> Table of Contents > Cryptogenic Organizing Pneumonia
Cryptogenic Organizing Pneumonia
Roselyn Jan Wuthrich Clemente-Fuentes, MD
Merima Bucaj, DO
image BASICS
  • Cryptogenic organizing pneumonia or COP (previously known as bronchiolitis obliterans organizing pneumonia or BOOP) is a primary (cryptogenic) or secondary process of the lungs characterized by granulation-like tissue involving the distal airways and alveoli.
  • COP is a restrictive problem that is completely reversible.
  • A specific reaction of lung tissue to a variety of injuries, but exact pathogenesis is unknown
  • It may occur as patchy infiltrates, or it may be nodular or secondary to another lung disease.
  • May also appear to be a migrating process
  • May have a gradual or sudden onset.
  • Lungs show a pattern of multiple patchy pneumonia, which are seen on the chest x-ray (CXR) as patchy alveolar or ground glass opacifications, with or without interstitial infiltrates; there may be air bronchograms as well.
  • Most cases will respond to corticosteroids, which may have to be given for a year or more.
  • Synonym(s): bronchiolitis obliterans organizing pneumonia; intraluminal fibrosis of distal airways; idiopathic BOOP; obliterative bronchiolitis
Geriatric Considerations
More common than originally thought and may be sudden and very severe
Pediatric Considerations
Rare but has been reported after viral pneumonia
  • Incidence/prevalence in the United States: estimated at 0.01% but may be underdiagnosed
  • Predominant age: reported cases range age 0 to 70 years; most commonly seen in age 40s to 60s
Idiopathic: a complex response to a variety of injuries such as toxic inhalation, postmycoplasma, viral and bacterial infection, aspiration, immunologic factors, drugs
No known genetic component
  • Immunocompromised patients, including transplant recipients and AIDS patients
  • Other autoimmune conditions
  • Reported frequency of tobacco use in diagnosed cases 25-50%, making smoking unlikely to be a precipitating factor
Except for prevention of relapse, none known
  • Drug-induced pneumonitis
    • Paraquat poisoning
    • Amiodarone toxicity
    • Acebutolol toxicity
    • Amphotericin B
  • &bgr;-Blockers
    • Bleomycin
    • Carbamazepine
    • Cephalosporins
    • Gold
    • Minocycline
    • Nitrofurantoin
    • Phenytoin
    • Sulfamethoxypyridazine
    • Sulfasalazine
    • Ticlopidine
  • Antineoplastic agents
    • Freebase cocaine pulmonary toxicity
    • Overdose of L-tryptophan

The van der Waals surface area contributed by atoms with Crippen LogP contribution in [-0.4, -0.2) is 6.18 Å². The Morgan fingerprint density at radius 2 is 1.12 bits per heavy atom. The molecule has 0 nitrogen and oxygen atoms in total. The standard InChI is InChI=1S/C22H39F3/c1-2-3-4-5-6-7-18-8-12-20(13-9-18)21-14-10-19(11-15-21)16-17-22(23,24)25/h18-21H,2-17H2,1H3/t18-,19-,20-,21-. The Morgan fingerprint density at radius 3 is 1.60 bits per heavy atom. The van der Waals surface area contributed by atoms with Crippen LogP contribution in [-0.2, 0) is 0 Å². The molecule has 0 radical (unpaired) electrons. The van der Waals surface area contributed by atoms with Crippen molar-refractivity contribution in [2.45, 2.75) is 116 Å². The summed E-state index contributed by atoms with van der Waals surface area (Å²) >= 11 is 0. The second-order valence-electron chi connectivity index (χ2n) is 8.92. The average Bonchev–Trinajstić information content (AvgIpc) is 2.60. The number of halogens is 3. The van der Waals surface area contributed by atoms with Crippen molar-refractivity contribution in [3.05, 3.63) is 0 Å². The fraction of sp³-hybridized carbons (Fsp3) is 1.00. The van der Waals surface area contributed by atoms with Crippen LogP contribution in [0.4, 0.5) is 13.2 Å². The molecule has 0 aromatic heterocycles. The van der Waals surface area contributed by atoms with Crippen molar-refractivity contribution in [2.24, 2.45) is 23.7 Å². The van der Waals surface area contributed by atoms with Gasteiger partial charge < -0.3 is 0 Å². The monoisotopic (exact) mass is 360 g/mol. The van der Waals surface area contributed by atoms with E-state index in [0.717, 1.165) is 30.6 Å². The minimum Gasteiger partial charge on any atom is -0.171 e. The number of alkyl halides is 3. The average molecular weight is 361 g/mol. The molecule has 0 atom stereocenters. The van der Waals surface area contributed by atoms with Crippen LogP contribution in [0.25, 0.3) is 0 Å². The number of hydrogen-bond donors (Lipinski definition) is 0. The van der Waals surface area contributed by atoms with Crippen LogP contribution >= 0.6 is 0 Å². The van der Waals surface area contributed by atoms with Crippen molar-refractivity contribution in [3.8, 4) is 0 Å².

• Infections
    • Chronic infectious pneumonia
    • Malaria
    • Chlamydia
    • Legionella
    • Mycoplasma
    • Pneumocystis
    • Cryptococcus
  • Immunocompromised (AIDS or bone marrow, lung, renal transplantation)
  • Malignancy: colon, breast, lymphoma
  • Bronchial obstruction (lack of mucociliary clearance), which is lung cancer
  • Connective tissue diseases
    • COP itself is an autoimmune connective tissue disorder, so autoimmune connective tissue disorders confer a higher risk of acquiring the disease.
    • Rheumatoid arthritis
    • Sjögren syndrome
    • Polymyositis
    • Scleroderma
    • Essential mixed cryoglobulinemia
    • Wegener granulomatosis
  • Miscellaneous
    • Cystic fibrosis
    • Bronchopulmonary dysplasia
    • Renal failure
    • Congestive heart failure (CHF)
    • Adult respiratory distress syndrome (ARDS)
  • Idiopathic pulmonary fibrosis
    • Chronic eosinophilic pneumonia
    • Hypersensitivity pneumonitis
    • Histiocytosis X
    • Sarcoidosis
    • Pneumoconioses
  • Radiation pneumonitis
Consider differential in patients presenting with
  • Flulike illness that lasts 4 to 10 weeks or longer. Most have been treated with empiric antibiotics without success.
  • Fatigue, fever, and weight loss >10 lbs
  • Persistent nonproductive cough
  • Dyspnea may be severe.
  • Bilateral crackles
  • Hypoxia
  • Cyanosis
  • Respiratory distress
  • Bilateral crackles
  • Wheezing
  • Dry cough
  • Shortness of breath
  • Rarely: hemoptysis, respiratory distress
  • Usual interstitial pneumonitis
  • Noninfectious diseases
  • Tuberculosis
  • Sarcoidosis
  • Histoplasmosis
  • Berylliosis
  • Goodpasture syndrome
  • Neoplasm
  • Polyarteritis nodosa
  • Systemic lupus erythematosus
  • Wegener granulomatosis
  • Sjögren syndrome
  • Chronic eosinophilic pneumonia
  • Cryptogenic bronchiolitis
  • May have normal or nonspecific laboratory findings
  • Leukocytosis with a normal differential
  • Elevated ESR/CRP
  • Eosinophilia
  • If secondary to autoimmune process, it may have elevated levels of antinuclear antibodies (ANA), rheumatoid factor (RF), anti-SSA/Ro, anti-SSB/La, anti-Jo, etc.
  • Check HIV status.
  • Negative cultures
  • Negative serology for Mycoplasma, Coxiella, Legionella, psittacosis, and fungus
  • Negative viral studies
  • CXR: often appears more normal than the physical examination
    • CXR may show bilateral patchy alveolar opacities (typical pattern), often in the middle or upper lung area, a ground glass pattern that may have air bronchograms.
    • CXR can also reveal a solitary focal nodule or mass known as a focal pattern (1)[B].
  • Throughout the disease, new infiltrates may appear or may seem to migrate.
  • Effusions and cavitary lesions are rare on x-ray.
  • Patients with linear opacities at lung bases may have a poorer prognosis.
  • CT scans more accurately define the distribution and extent of the patchy alveolar opacities with areas of hyperlucency. Findings are commonly described as a “reversed halo sign” or “atoll sign,” a focal round area of ground glass attenuation; however, this is a nonspecific finding (2,3)[A].
  • Up to 90% of CT scans may show airspace consolidation with air bronchograms.
  • Pulmonary function shows a restrictive/obstructive pattern.
  • P.245

  • Flow-volume loop shows terminal airway obstruction.
  • The involved area may seem to migrate.
  • Ventilation-perfusion ratio scan: matched patchy defects
Diagnostic Procedures/Other
  • In one study, open lung biopsy established the correct diagnosis in 1/3 of patients (4)[B].
  • Transbronchial biopsy has yielded a correct diagnosis in 2/3 of cases (4,5)[B].